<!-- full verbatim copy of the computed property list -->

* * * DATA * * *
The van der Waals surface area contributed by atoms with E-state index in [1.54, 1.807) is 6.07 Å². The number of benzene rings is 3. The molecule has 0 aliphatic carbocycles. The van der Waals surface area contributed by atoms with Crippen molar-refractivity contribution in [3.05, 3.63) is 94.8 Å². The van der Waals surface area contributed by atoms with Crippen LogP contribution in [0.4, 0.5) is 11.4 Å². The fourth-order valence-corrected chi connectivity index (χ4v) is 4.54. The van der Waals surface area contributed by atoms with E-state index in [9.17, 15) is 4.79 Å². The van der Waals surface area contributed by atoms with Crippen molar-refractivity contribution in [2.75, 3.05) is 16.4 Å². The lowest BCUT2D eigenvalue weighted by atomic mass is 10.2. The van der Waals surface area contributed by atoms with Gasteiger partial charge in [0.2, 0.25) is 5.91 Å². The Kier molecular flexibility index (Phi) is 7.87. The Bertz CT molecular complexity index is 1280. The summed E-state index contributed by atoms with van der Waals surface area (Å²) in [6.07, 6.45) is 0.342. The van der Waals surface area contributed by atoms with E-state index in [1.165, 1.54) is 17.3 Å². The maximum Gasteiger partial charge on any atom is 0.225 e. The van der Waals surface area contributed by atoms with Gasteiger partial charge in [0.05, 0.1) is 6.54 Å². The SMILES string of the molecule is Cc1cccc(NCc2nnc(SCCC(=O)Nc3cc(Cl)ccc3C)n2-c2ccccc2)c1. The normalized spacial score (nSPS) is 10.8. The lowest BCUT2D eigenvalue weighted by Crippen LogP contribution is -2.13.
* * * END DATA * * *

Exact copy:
The van der Waals surface area contributed by atoms with E-state index in [1.54, 1.807) is 6.07 Å². The number of benzene rings is 3. The molecule has 0 aliphatic carbocycles. The van der Waals surface area contributed by atoms with Crippen molar-refractivity contribution in [3.05, 3.63) is 94.8 Å². The van der Waals surface area contributed by atoms with Crippen LogP contribution in [0.4, 0.5) is 11.4 Å². The fourth-order valence-corrected chi connectivity index (χ4v) is 4.54. The van der Waals surface area contributed by atoms with E-state index in [9.17, 15) is 4.79 Å². The van der Waals surface area contributed by atoms with Crippen molar-refractivity contribution in [2.75, 3.05) is 16.4 Å². The lowest BCUT2D eigenvalue weighted by atomic mass is 10.2. The van der Waals surface area contributed by atoms with Gasteiger partial charge in [0.2, 0.25) is 5.91 Å². The Kier molecular flexibility index (Phi) is 7.87. The Bertz CT molecular complexity index is 1280. The summed E-state index contributed by atoms with van der Waals surface area (Å²) in [6.07, 6.45) is 0.342. The van der Waals surface area contributed by atoms with E-state index in [1.165, 1.54) is 17.3 Å². The maximum Gasteiger partial charge on any atom is 0.225 e. The van der Waals surface area contributed by atoms with Gasteiger partial charge in [0.05, 0.1) is 6.54 Å². The SMILES string of the molecule is Cc1cccc(NCc2nnc(SCCC(=O)Nc3cc(Cl)ccc3C)n2-c2ccccc2)c1. The normalized spacial score (nSPS) is 10.8. The lowest BCUT2D eigenvalue weighted by Crippen LogP contribution is -2.13.